Both ping and jitter are measured in milliseconds.
Latency is the time it takes a ping (a signal or packet of information) to travel to its destination and back. A ping is actually used to measure the latency, though it’s used to refer to latency, as well. Lower latency means your signal is performing better.
Latency is influenced by:
- Your modem/router and other equipment connecting you to the internet – so DSL or dial-up modems will experience more latency than cable modems or fiber internet.
- The distance your data is traveling, meaning if you connect to a website based thousands of miles away, your latency will be higher.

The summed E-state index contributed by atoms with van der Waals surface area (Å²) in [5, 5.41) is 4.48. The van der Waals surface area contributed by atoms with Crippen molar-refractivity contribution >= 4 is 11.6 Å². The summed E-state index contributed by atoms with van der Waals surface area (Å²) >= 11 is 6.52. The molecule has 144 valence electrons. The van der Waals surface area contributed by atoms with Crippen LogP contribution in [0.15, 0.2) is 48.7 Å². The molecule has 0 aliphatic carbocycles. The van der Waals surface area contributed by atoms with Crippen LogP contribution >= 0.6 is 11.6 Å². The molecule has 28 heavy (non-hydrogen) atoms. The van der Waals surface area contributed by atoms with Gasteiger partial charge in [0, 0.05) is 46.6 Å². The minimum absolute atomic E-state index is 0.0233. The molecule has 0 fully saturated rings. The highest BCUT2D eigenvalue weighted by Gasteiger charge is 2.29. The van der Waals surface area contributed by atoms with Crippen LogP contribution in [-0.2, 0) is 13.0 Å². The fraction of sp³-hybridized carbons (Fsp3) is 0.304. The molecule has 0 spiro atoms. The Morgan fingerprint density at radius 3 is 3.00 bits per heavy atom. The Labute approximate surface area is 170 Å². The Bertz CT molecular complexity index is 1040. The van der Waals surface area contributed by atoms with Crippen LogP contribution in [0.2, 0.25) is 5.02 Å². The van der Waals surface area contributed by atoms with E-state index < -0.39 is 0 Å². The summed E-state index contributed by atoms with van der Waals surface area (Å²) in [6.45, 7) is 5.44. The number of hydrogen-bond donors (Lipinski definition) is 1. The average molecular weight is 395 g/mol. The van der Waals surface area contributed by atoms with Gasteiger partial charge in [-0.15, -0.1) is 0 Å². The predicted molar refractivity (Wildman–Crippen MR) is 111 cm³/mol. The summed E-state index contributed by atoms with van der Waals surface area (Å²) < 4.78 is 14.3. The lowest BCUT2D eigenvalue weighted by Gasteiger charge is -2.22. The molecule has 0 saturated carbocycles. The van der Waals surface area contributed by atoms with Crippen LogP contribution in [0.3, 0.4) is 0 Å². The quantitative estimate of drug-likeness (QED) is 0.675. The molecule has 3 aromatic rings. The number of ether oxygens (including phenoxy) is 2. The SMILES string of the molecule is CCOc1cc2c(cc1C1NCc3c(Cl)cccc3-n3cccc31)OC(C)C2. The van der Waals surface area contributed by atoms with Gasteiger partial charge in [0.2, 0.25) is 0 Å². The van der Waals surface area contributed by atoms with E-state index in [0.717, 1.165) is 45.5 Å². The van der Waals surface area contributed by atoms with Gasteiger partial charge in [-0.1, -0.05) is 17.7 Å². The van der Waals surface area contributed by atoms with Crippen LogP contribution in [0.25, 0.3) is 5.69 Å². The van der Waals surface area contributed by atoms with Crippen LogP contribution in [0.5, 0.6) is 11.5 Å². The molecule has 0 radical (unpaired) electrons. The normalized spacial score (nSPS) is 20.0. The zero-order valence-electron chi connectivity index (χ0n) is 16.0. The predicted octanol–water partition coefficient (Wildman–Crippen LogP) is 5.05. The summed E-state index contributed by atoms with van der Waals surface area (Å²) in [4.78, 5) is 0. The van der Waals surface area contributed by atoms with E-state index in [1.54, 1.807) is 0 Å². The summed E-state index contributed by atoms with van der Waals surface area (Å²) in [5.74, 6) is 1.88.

Jitter is the variation in latency for information passing through a network when you perform multiple ping tests. Wired connections will always have a lower latency.
If you’re experiencing high latency, it could be caused by any of the following:
- Poor signal to a cable modem/router/ONU
- Heavy internet traffic
- Slow network routers/modems
- Other interference on the network connection
If you’re having high latency results or are experiencing unexpected jitter, check for obvious cable or networking connection damage, and confirm your connections are tight. If that doesn’t help, contact us for further troubleshooting.